There are many different types of hitches available, and at first glance, selecting the right one for your vehicle can seem like a challenge. However, in actuality, the type of vehicle you drive and the type of trailer you will be towing will determine the type of hitch you will need.
Types of Receiver Hitches
Perhaps the most common type of trailer hitch is the receiver hitch. A receiver hitch is designed to mount onto the tow vehicle's frame and provide a receptacle or tube opening to accept the shank of a ball mount or other insert. Most receiver hitches are made to be vehicle-specific, meaning each one is uniquely designed to fit a different vehicle make and model.
Receiver hitches are generally divided into five classes, based on their receiver tube size and weight capacity range.
Class 1 Receiver Hitches
Class 1 receiver hitches are generally designed for passenger cars and small crossovers. They are equipped with a 1 1/4" x 1 1/4" receiver tube opening or sometimes a fixed tongue to directly mount a trailer ball instead of a ball mount.
Most class 1 hitches are rated to tow trailers up to 2,000 lbs. However, it is important to remember that not all hitches are rated at the same capacity and that no hitch ever increases the maximum weight a vehicle can tow.
Class 2 Receiver Hitches
Class 2 trailer hitches are very similar to class 1 hitches, having a 1 1/4" x 1 1/4" receiver tube opening and being used for lightweight towing applications. The biggest difference between class 1 and class 2 is that most class 2 hitches are able to tow up to 3,500 lbs. gross trailer weight. This is not true of every model.
Class 2 hitches are typically found on full-size sedans, minivans and crossovers but can also be found on small SUVs and pickup trucks as well.
Class 3 Receiver Hitches
The class 3 trailer hitch is the most common receiver hitch class installed on full-size pickup trucks and SUVs. If your full-size truck is equipped with a towing prep package, it probably has a class 3 hitch. CURT class 3 hitches are equipped with a 2" x 2" receiver tube opening and typically have a weight carrying capacity up to 8,000 lbs. gross trailer weight.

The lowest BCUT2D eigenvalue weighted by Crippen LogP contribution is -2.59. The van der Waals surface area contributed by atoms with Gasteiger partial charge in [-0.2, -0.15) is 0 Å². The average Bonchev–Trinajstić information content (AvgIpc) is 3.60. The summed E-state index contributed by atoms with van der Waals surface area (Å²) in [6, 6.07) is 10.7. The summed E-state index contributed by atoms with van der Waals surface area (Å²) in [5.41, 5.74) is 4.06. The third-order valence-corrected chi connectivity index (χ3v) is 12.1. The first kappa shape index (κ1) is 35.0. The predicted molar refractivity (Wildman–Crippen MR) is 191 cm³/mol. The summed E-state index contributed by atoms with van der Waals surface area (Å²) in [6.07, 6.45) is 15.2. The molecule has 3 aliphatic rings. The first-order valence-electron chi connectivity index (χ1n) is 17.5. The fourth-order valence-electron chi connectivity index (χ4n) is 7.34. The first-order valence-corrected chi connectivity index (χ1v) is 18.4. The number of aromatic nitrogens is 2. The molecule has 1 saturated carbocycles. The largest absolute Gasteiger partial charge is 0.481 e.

Also, unlike classes 1 and 2, most class 3 hitches are able to be used in combination with a weight distribution system, typically to offer a gross trailer weight capacity up to 12,000 lbs.
Class 4 Receiver Hitches
Class 4 trailer hitches are commonly mounted on full-size pickup trucks and SUVs. They feature a 2" x 2" receiver tube opening and generally have a weight carrying capacity up to 10,000 lbs. gross trailer weight. Many can also utilize a weight distribution hitch for a gross trailer weight rating up to 14,000 lbs.
Class 5 Receiver Hitches
Class 5 trailer hitches have the highest weight ratings of the receiver hitch classes, offering as much as 20,000 lbs. GTW. Because class 5 hitches are built to handle such immense loads, adding a weight distribution hitch usually does little to increase the towing capacity. However, a WD hitch can be used to help level the trailer and tow vehicle.
Class 5 trailer hitches are typically used on full-size pickups and commercial trucks, and they are equipped with a 2" x 2" or 2 1/2" x 2 1/2" receiver tube opening.
Towing Tip: Always choose a trailer hitch that matches or slightly exceeds your vehicle's towing capacity. You may not need the full capacity now, but if ever you want to pull a larger trailer, it pays to have a hitch that is already equipped to handle the weight.
Other Types of Receiver Hitches
There are a few different receiver hitches that do not fit within the five classes. Although they serve more specialized applications, they are widely used on vehicles today.